This, at 5:42am, is a hopeful, and far more cheerful, way of looking at this whole situation.
Then again, maybe the missing “ed” is supposed to deprive me of what those two letters are shorthand for – think higher ed, continuing ed, that sort of thing. Maybe they’re just rubbing it in. Assholes.

Or maybe they’re encouraging me to seek the “ed” in other places. Maybe I should get a PhD.

But what’s with the double spacing? Look, REDACTED, I’m an editor myself and I totally notice  when  there  are  two  spaces  between  words, mostly because old people are prone to double-spacing because you used to need to do that on typewriters or something. I think? That’s what someone told me. Maybe it was my mom. The question is, REDACTED, did you actually write these letters on typewriters? I mean, that would be on brand, but then again, maybe it’s actually a message hidden in that double space. Are you going to take me on a treasure hunt? Maybe if I look with a magnifying glass, I’ll find a secret QR code there, betraying the nature of temporality and embedded societal ageism (old people double space, young people QR code). Then if I scan the QR code into my phone, maybe I’ll be directed to a link that says PSYCH! YOU’RE TOTES ACCEPTED!

Or maybe, and just maybe, I realize at 5:45am, this is actually a secret Jay-Z marketing campaign. I mean, it makes sense, sort of, in an alternative and paper-killing kind of way. If one thousand and one people are getting this letter (though there’s probably a waiting list, and maybe it’s also twenty-five people long, just in case none of the people who get into REDACTED want to go, in which case it’s nine hundred and eighty-six people getting this particular letter, but I can’t be sure because it’s too early to do math) – well, that’s a lot of shares right there. Every one of us letter-receivers is going to share it with our friends, families, therapists, cats, and neighborhood sympathetic bartenders. Or baristas, baristas are cooler these days. And let’s not forget hairdressers. People talk to their hairdressers, right? Or is that just something from Legally Blond and Orange is the New Black? Anyway, shares. That’s the point. Maybe Jay-Z is going to rebrand himself as jz and is looking to break into highbrow hipster writer culture, you know, the kind that only reads Anna Karenina and e. e. cummings and cries when rats are smushed by buses while smoking American Spirits.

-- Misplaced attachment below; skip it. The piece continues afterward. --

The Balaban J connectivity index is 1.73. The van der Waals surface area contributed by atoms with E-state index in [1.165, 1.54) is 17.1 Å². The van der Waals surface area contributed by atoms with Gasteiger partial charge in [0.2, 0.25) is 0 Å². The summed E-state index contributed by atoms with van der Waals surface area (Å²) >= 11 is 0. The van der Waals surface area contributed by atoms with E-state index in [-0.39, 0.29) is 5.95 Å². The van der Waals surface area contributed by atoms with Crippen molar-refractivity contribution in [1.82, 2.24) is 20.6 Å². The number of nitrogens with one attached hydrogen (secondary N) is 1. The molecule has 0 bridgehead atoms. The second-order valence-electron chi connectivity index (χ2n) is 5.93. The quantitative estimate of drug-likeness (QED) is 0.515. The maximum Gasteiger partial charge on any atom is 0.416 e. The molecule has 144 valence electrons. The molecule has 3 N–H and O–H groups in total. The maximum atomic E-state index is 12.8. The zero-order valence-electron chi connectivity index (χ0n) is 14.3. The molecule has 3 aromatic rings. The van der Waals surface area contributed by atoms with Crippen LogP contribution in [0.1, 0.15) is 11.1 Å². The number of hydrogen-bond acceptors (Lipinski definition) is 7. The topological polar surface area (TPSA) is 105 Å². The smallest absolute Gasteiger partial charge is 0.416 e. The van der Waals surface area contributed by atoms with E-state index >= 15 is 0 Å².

Not that that’s me or anything. (It’s actually not. American Spirits are too expensive and taste gross.)

But if Jay-Z is rebranding, then hey, it’s his own identity and I totally get that. I respect that. Peace be with you, jz.

It’s 5:56am on a Sunday morning, and I have no decided that I’m over you, REDACTED. Because if you really want me to read so much into your letters, you don’t really want me. That’s what they always say about relationships. Don’t be with someone who doesn’t want to be with you. Right?

Or maybe you do want me and just want to play Sherlock Holmes games. Well, I’m sorry, REDACTED. I’m not that smart. Or have that ready an access to opium. Or use the word “ejaculated” to express a way of speaking. No, wait, that’s John Watson writing about Holmes. Or Sir Arthur Conan Doyle writing as Watson about Holmes.

Things are getting meta over here.

It’s 6am.

Thoughts on Genius

Disclaimer: Forgive me for the pompous and maybe too flowery nature of this post. I’ve been reading Michael Cunningham and Virginia Woolf and I wanted to try my hand at writing something like this, trying to articulate my thoughts with more than my usual drivel of words. Forgive me, again, if I sound obnoxious, and if I do, believe me, I won’t force any such thing upon you again.